Author: Danielle H Llaneza1, Amanda J Llaneza2, Elissa Kozlov1
Affiliation: <sup>1</sup> Rutgers University, School of Public Health, Department of Health, Behavior, Society, and Policy, Rutgers University, Piscataway, New Jersey, USA. <sup>2</sup> Department of Biostatistics & Epidemiology, Hudson College of Public Health, University of Oklahoma Health Sciences Center, Oklahoma City, Oklahoma, USA.
Conference/Journal: Clin Gerontol
Date published: 2022 Dec 11
Other: Special Notes: doi: 10.1080/07317115.2022.2154728. , Word Count: 208
Mobile (mHealth) mindfulness-based interventions have the potential to be feasible, acceptable, effective, and scalable interventions for caregivers of people living with cognitive impairment. This qualitative study of caregivers of older adults with cognitive impairment explored caregivers' experiences using a mindfulness therapy mobile application.
Fifteen caregivers were interviewed using a semi-structured interview guide. Analysis was guided by the phenomenological approach and inductive-deductive analysis.
Six themes were generated from the data: convenience, barriers, perceived helpfulness, useful features, suggested app improvements, and skill transfer. Caregivers reported that the app was easy to use with many perceived benefits. Caregivers also noted some barriers to using the app.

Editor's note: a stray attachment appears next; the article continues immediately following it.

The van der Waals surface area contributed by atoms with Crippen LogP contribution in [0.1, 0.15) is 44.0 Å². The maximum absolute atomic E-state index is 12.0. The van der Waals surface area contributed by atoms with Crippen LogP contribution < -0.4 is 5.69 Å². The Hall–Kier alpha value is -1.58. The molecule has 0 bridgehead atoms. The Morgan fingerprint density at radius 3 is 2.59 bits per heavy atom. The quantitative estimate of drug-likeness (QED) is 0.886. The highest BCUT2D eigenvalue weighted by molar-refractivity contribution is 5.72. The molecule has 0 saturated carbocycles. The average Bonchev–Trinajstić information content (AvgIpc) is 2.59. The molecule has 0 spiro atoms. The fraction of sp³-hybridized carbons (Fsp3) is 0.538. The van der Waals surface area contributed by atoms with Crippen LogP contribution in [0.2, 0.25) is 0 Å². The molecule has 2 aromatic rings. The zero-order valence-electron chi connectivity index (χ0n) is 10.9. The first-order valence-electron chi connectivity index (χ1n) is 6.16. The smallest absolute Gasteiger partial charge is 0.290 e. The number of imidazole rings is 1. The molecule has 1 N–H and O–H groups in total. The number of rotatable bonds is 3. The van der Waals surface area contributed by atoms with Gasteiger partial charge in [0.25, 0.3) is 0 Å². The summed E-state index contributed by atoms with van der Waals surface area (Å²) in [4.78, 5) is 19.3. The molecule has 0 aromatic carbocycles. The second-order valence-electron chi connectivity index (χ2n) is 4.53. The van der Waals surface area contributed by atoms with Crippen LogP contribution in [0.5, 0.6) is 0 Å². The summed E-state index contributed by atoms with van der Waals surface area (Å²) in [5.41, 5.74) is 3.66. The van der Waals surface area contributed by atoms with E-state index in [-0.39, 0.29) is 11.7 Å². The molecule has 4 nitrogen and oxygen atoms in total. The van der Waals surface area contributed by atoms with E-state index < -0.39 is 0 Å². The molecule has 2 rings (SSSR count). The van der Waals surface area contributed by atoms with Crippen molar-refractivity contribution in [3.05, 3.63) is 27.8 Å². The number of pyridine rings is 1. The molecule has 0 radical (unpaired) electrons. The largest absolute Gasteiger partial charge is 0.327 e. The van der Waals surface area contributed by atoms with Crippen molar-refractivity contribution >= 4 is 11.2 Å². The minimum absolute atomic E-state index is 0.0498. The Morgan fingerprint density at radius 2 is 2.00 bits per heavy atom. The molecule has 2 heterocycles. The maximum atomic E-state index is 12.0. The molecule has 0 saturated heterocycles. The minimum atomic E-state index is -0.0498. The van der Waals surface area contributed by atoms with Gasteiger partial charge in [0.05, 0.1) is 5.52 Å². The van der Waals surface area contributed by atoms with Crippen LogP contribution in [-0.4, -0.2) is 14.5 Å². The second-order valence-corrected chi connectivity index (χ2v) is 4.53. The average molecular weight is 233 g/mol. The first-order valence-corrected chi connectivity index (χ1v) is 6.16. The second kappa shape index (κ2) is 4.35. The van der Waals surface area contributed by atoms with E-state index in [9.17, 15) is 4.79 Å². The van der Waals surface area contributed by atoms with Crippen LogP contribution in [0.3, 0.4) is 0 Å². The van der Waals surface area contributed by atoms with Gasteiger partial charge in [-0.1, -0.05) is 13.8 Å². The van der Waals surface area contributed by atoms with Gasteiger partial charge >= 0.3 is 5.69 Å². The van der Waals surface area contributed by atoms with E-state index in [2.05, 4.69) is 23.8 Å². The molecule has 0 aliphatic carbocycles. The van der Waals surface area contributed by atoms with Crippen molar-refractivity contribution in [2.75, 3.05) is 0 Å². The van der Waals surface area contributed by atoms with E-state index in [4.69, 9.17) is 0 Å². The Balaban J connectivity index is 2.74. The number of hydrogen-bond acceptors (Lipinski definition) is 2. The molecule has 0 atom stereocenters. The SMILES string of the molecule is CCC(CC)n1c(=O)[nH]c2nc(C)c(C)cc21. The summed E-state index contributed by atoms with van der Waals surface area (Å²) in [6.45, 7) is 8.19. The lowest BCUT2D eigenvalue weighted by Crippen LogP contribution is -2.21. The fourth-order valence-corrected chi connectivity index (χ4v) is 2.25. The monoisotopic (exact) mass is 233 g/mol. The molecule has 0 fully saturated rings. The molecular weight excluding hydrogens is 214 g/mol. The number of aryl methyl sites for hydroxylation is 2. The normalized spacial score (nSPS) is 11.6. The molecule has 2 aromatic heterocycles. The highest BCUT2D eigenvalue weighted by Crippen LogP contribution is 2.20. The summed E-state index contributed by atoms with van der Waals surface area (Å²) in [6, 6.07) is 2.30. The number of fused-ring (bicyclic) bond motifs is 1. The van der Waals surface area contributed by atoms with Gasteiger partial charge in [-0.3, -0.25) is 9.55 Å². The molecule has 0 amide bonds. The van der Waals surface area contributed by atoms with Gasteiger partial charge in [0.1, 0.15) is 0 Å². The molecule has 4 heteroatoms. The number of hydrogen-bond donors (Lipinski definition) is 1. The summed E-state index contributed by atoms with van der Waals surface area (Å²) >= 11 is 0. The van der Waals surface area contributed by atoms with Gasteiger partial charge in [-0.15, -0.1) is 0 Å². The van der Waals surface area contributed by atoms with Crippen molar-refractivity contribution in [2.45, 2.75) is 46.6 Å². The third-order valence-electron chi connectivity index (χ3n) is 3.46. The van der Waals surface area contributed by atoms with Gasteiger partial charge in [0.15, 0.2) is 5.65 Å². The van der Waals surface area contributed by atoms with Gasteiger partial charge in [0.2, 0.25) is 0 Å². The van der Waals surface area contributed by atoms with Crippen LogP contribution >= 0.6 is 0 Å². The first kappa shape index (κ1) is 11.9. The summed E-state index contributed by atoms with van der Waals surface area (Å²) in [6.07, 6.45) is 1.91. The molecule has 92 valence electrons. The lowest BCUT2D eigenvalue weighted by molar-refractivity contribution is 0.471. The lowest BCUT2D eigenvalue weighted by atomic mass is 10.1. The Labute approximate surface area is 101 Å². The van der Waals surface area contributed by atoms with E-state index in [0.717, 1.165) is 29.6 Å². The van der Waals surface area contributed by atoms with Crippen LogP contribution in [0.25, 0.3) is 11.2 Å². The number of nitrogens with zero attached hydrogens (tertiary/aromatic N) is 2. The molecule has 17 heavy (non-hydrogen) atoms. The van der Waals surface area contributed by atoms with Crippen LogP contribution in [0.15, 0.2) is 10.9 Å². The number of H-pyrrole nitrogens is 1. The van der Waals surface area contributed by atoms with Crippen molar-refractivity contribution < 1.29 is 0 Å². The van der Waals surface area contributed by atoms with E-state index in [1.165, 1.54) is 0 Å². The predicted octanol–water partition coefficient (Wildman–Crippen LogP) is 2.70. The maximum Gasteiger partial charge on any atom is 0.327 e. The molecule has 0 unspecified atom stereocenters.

This study revealed that self-directed mHealth delivered mindfulness therapy may be a promising intervention for the caregivers involved in the study. Having the ability to use the app anywhere and at any time was a prominent reason for continued regular use for the participants. This was especially important to some caregivers during the COVID-19 pandemic. The barriers discussed by the caregivers are important considerations for future app-based interventions for caregivers.
Clinicians can consider recommending mHealth mindfulness therapy to caregivers as a tool to provide caregivers with additional support.
Keywords: app intervention; dementia; family caregiving; mHealth; mindfulness therapy.
PMID: 36502294 DOI: 10.1080/07317115.2022.2154728